- Catheter infection. The skin where the epidural tube (catheter) goes into the back can be come infected. The catheter will need to be removed and antibiotics may be required. It is rare (less than 1 in 3,000) for the infection to spread deeper (epidural abscess or meningitis) and affect the nerves.
Rare or very rare Complications
- Convulsions (fits). This can occur due to too much of the local anaesthetic drugs. This is usually short lived and can be treated.
- Nerve damage. This is a rare complication of epidural anaesthesia. It can be caused by an epidural abscess or blood clot (haematoma). Temporary loss of sensation, pins and needles and sometimes muscle weakness may last for a few days or even weeks but almost all of these make a full recovery with time. Permanent nerve damage is very rare. (Incidences; temporary problems: about 1 in 5,000, long term problems: less frequently than 1 in 25,000, permanent nerve damage (eg. resulting in loss of the use of legs) less frequently than 1 in 100,000).
What should I expect after my operation and epidural anaesthetic?
- Your tummy and legs will be numb but you should still be able to move your legs and feet. You should be able to move about in bed and be helped to sit out and possibly walk, depending on your operation.
- The epidural may be used for up to 4 days after your operation to help keep you pain-free. The epidural tube is attached to a pump so the numbing drugs (local anaesthetic) are given continuously. You may be given a ‘patient control’ button so that you can control top up doses of the local anaesthetic. Your nurse will regularly check your pain score and skin sensation. An acute pain nurse will visit you regularly to help ensure your pain control is good.
- When the epidural is stopped, you may get some ‘pins and needles’ or tingling as sensation returns to normal. You will have been started on other painkillers (usually tablets) so that these are working when the effect of the epidural wears off. It does not normally hurt when the thin epidural tube is removed from your back.
- Once your epidural has been stopped, if you develop any new numbness or heaviness of your legs, it is important to let your nurse or doctor know.
Frequently asked Questions
Are there any reasons I may not have an epidural anaesthetic?
Yes, sometimes an epidural anaesthetic can be dangerous or undesirable, this could include in patients who need to remain on ‘blood thinning’ drugs such as warfarin and heparin during surgery. Some people with severe back problems or an infection of the skin over the back will be advised not to have an epidural.
If you are overweight it can be more difficult to perform the epidural injection, but the benefits may mean this is still the best choice of painkiller for you.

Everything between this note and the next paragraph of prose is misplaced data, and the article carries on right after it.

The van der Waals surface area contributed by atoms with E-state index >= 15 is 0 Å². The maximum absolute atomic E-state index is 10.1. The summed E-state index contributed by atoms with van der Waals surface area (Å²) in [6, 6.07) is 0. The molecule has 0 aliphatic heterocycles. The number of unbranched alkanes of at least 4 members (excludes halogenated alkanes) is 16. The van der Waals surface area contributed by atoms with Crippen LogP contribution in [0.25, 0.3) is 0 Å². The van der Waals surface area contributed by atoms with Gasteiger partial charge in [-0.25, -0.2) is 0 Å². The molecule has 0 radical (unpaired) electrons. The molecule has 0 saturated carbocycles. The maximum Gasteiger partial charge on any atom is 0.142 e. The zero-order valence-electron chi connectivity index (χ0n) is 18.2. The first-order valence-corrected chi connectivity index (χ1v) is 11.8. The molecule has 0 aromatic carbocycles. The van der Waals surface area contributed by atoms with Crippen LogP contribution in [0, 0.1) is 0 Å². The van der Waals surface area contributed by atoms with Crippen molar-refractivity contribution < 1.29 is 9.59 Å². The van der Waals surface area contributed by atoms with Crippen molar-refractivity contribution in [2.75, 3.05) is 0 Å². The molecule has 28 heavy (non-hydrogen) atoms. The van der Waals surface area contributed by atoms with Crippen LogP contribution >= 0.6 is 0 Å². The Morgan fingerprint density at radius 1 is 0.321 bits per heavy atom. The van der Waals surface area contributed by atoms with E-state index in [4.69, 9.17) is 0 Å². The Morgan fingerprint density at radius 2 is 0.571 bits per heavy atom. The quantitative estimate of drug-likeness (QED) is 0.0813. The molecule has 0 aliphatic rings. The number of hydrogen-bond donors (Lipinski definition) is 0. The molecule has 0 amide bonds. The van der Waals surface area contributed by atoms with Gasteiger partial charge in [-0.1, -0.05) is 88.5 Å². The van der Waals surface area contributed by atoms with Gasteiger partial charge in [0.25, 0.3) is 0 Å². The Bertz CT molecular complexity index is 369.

Can I choose not to have an epidural anaesthetic?
Your anaesthetist will carefully consider what they think is the best procedure for you and explain and discuss this with you. You will never be forced to have any anaesthetic procedure that you don’t want.
How can I get more information?
Your anaesthetist will be able to answer any questions you have. You should have been given a copy of our general leaflet ‘Information About Your Anaesthetic’. The Royal College of Anaesthetists and The Association of Anaesthetists have produced a number of useful information leaflets about anaesthesia, which can be accessed via the Internet at www.youranaesthetic.info
Consent – What does this mean?
Before any doctor, nurse or therapist examines or treats you they must have your consent or permission. Consent ranges from allowing a doctor to take your blood pressure, (rolling up your sleeve and presenting your arm is implied consent), to signing a form saying you agree to the treatment or operation.
It is important before giving permission that you understand what you are agreeing to. If you do not understand – ask. More detailed information is available on request.
Information about you- The Data Protection Act 1998
Confidential records are kept about your health and the care you receive. These records are important, helping to make sure you receive the best possible care from us. The information may also be used to plan services and assist in the teaching and training of health professionals. To make sure that patient confidentiality is maintained a policy has been written informing all staff of their responsibilities.
How to comment on your treatment
We aim to provide the best possible service and staff will be happy to answer any questions that you have. However, if you have any concerns you can also contact firstname.lastname@example.org who will be happy to help.
Authors: Portsmouth Anaesthetic Department Governance Group February 2009
Review date: Feb 2011
References: Some of the text used in this leaflet has been extracted from the patient information leaflet; ‘Epidurals for pain relief after surgery’, produced by the Royal College of Anaesthetists and The Association of Anaesthetists.